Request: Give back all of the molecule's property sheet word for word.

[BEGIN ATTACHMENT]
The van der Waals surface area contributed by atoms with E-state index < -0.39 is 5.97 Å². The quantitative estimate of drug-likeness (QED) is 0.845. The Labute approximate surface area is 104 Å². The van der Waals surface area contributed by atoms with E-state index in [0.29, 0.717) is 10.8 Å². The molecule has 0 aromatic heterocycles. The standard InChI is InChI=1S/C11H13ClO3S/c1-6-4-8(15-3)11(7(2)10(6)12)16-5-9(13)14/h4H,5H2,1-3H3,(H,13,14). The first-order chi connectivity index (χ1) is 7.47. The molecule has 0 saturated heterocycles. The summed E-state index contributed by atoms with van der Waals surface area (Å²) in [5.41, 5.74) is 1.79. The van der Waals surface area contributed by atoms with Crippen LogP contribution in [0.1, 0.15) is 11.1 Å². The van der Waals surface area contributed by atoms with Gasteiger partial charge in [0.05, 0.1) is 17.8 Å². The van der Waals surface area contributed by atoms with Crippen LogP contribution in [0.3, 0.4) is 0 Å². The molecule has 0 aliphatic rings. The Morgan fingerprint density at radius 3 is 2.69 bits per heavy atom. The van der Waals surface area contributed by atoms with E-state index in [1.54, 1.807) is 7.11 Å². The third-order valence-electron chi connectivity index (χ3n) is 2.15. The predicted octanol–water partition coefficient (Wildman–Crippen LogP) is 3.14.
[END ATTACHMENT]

The van der Waals surface area contributed by atoms with E-state index < -0.39 is 5.97 Å². The quantitative estimate of drug-likeness (QED) is 0.845. The Labute approximate surface area is 104 Å². The van der Waals surface area contributed by atoms with E-state index in [0.29, 0.717) is 10.8 Å². The molecule has 0 aromatic heterocycles. The standard InChI is InChI=1S/C11H13ClO3S/c1-6-4-8(15-3)11(7(2)10(6)12)16-5-9(13)14/h4H,5H2,1-3H3,(H,13,14). The first-order chi connectivity index (χ1) is 7.47. The molecule has 0 saturated heterocycles. The summed E-state index contributed by atoms with van der Waals surface area (Å²) in [5.41, 5.74) is 1.79. The van der Waals surface area contributed by atoms with Crippen LogP contribution in [0.1, 0.15) is 11.1 Å². The van der Waals surface area contributed by atoms with Gasteiger partial charge in [0.05, 0.1) is 17.8 Å². The van der Waals surface area contributed by atoms with Crippen LogP contribution in [0.3, 0.4) is 0 Å². The molecule has 0 aliphatic rings. The Morgan fingerprint density at radius 3 is 2.69 bits per heavy atom. The van der Waals surface area contributed by atoms with E-state index in [1.54, 1.807) is 7.11 Å². The third-order valence-electron chi connectivity index (χ3n) is 2.15. The predicted octanol–water partition coefficient (Wildman–Crippen LogP) is 3.14.